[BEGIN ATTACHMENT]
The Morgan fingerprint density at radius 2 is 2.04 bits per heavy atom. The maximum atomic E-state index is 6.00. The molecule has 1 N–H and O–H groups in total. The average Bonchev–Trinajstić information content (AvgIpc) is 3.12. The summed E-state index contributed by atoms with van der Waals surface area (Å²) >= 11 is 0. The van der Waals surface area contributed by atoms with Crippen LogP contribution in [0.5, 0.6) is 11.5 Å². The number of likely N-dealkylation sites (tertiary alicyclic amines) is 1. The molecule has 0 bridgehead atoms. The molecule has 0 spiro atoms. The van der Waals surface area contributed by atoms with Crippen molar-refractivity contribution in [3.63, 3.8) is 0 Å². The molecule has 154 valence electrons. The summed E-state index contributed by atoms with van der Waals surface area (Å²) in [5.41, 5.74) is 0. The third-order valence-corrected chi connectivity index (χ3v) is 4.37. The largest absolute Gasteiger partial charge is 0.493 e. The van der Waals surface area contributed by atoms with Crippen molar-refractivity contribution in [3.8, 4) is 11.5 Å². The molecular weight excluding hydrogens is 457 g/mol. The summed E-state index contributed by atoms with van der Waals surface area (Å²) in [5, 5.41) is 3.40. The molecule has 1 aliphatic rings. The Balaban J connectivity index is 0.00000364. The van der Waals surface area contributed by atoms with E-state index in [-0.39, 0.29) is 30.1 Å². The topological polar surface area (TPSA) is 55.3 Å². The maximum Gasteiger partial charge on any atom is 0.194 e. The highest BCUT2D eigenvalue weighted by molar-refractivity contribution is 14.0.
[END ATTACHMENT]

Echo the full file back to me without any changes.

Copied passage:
The Morgan fingerprint density at radius 2 is 2.04 bits per heavy atom. The maximum atomic E-state index is 6.00. The molecule has 1 N–H and O–H groups in total. The average Bonchev–Trinajstić information content (AvgIpc) is 3.12. The summed E-state index contributed by atoms with van der Waals surface area (Å²) >= 11 is 0. The van der Waals surface area contributed by atoms with Crippen LogP contribution in [0.5, 0.6) is 11.5 Å². The number of likely N-dealkylation sites (tertiary alicyclic amines) is 1. The molecule has 0 bridgehead atoms. The molecule has 0 spiro atoms. The van der Waals surface area contributed by atoms with Crippen molar-refractivity contribution in [3.63, 3.8) is 0 Å². The molecule has 154 valence electrons. The summed E-state index contributed by atoms with van der Waals surface area (Å²) in [5.41, 5.74) is 0. The third-order valence-corrected chi connectivity index (χ3v) is 4.37. The largest absolute Gasteiger partial charge is 0.493 e. The van der Waals surface area contributed by atoms with Crippen molar-refractivity contribution in [3.8, 4) is 11.5 Å². The molecular weight excluding hydrogens is 457 g/mol. The summed E-state index contributed by atoms with van der Waals surface area (Å²) in [5, 5.41) is 3.40. The molecule has 1 aliphatic rings. The Balaban J connectivity index is 0.00000364. The van der Waals surface area contributed by atoms with E-state index in [-0.39, 0.29) is 30.1 Å². The topological polar surface area (TPSA) is 55.3 Å². The maximum Gasteiger partial charge on any atom is 0.194 e. The highest BCUT2D eigenvalue weighted by molar-refractivity contribution is 14.0.